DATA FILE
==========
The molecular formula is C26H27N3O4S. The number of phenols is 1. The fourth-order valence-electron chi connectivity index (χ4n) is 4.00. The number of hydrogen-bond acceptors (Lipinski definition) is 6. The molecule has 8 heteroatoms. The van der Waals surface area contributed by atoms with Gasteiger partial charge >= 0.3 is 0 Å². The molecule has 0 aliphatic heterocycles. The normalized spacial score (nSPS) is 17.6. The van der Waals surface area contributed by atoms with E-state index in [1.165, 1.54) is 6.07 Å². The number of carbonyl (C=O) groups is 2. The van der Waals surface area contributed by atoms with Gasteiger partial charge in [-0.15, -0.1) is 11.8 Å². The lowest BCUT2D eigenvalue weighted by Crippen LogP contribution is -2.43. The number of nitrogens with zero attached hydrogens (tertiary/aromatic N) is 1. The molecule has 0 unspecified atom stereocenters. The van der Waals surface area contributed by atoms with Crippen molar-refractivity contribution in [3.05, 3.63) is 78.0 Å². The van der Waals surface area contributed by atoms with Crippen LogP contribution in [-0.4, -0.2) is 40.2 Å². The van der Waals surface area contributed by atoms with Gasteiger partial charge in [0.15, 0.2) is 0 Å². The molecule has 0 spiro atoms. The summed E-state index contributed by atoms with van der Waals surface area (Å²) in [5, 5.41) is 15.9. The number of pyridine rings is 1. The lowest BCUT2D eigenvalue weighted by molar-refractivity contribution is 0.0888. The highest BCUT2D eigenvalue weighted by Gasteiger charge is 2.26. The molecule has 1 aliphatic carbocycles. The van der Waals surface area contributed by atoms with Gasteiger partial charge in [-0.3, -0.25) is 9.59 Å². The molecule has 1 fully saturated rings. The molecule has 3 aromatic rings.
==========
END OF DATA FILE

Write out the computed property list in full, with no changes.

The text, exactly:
The molecular formula is C26H27N3O4S. The number of phenols is 1. The fourth-order valence-electron chi connectivity index (χ4n) is 4.00. The number of hydrogen-bond acceptors (Lipinski definition) is 6. The molecule has 8 heteroatoms. The van der Waals surface area contributed by atoms with Gasteiger partial charge >= 0.3 is 0 Å². The molecule has 0 aliphatic heterocycles. The normalized spacial score (nSPS) is 17.6. The van der Waals surface area contributed by atoms with E-state index in [1.165, 1.54) is 6.07 Å². The number of carbonyl (C=O) groups is 2. The van der Waals surface area contributed by atoms with Gasteiger partial charge in [-0.15, -0.1) is 11.8 Å². The lowest BCUT2D eigenvalue weighted by Crippen LogP contribution is -2.43. The number of nitrogens with zero attached hydrogens (tertiary/aromatic N) is 1. The molecule has 0 unspecified atom stereocenters. The van der Waals surface area contributed by atoms with Crippen molar-refractivity contribution in [3.05, 3.63) is 78.0 Å². The van der Waals surface area contributed by atoms with Crippen LogP contribution in [-0.4, -0.2) is 40.2 Å². The van der Waals surface area contributed by atoms with Gasteiger partial charge in [0.15, 0.2) is 0 Å². The molecule has 0 spiro atoms. The summed E-state index contributed by atoms with van der Waals surface area (Å²) in [5, 5.41) is 15.9. The number of pyridine rings is 1. The lowest BCUT2D eigenvalue weighted by molar-refractivity contribution is 0.0888. The highest BCUT2D eigenvalue weighted by Gasteiger charge is 2.26. The molecule has 1 aliphatic carbocycles. The van der Waals surface area contributed by atoms with Gasteiger partial charge in [-0.3, -0.25) is 9.59 Å². The molecule has 1 fully saturated rings. The molecule has 3 aromatic rings.